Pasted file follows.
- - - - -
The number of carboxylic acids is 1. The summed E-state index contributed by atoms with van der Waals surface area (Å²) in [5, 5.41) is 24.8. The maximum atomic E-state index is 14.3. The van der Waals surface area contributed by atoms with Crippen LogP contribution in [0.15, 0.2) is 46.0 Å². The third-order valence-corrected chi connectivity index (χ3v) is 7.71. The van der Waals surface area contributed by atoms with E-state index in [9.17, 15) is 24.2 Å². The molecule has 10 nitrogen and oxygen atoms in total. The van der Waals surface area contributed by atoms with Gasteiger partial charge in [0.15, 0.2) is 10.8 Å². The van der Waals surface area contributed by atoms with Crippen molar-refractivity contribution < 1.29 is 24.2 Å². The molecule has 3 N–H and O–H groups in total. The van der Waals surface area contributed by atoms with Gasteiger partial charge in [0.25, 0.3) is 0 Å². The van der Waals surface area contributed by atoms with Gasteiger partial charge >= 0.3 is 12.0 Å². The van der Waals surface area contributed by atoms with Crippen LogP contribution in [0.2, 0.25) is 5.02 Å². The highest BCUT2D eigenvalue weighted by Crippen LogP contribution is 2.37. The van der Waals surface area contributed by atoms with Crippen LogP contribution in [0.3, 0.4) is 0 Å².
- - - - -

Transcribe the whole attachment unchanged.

The number of carboxylic acids is 1. The summed E-state index contributed by atoms with van der Waals surface area (Å²) in [5, 5.41) is 24.8. The maximum atomic E-state index is 14.3. The van der Waals surface area contributed by atoms with Crippen LogP contribution in [0.15, 0.2) is 46.0 Å². The third-order valence-corrected chi connectivity index (χ3v) is 7.71. The van der Waals surface area contributed by atoms with E-state index in [9.17, 15) is 24.2 Å². The molecule has 10 nitrogen and oxygen atoms in total. The van der Waals surface area contributed by atoms with Gasteiger partial charge in [0.15, 0.2) is 10.8 Å². The van der Waals surface area contributed by atoms with Crippen molar-refractivity contribution < 1.29 is 24.2 Å². The molecule has 3 N–H and O–H groups in total. The van der Waals surface area contributed by atoms with Gasteiger partial charge in [0.25, 0.3) is 0 Å². The van der Waals surface area contributed by atoms with Gasteiger partial charge >= 0.3 is 12.0 Å². The van der Waals surface area contributed by atoms with Crippen LogP contribution in [0.2, 0.25) is 5.02 Å². The highest BCUT2D eigenvalue weighted by Crippen LogP contribution is 2.37. The van der Waals surface area contributed by atoms with Crippen LogP contribution in [0.3, 0.4) is 0 Å².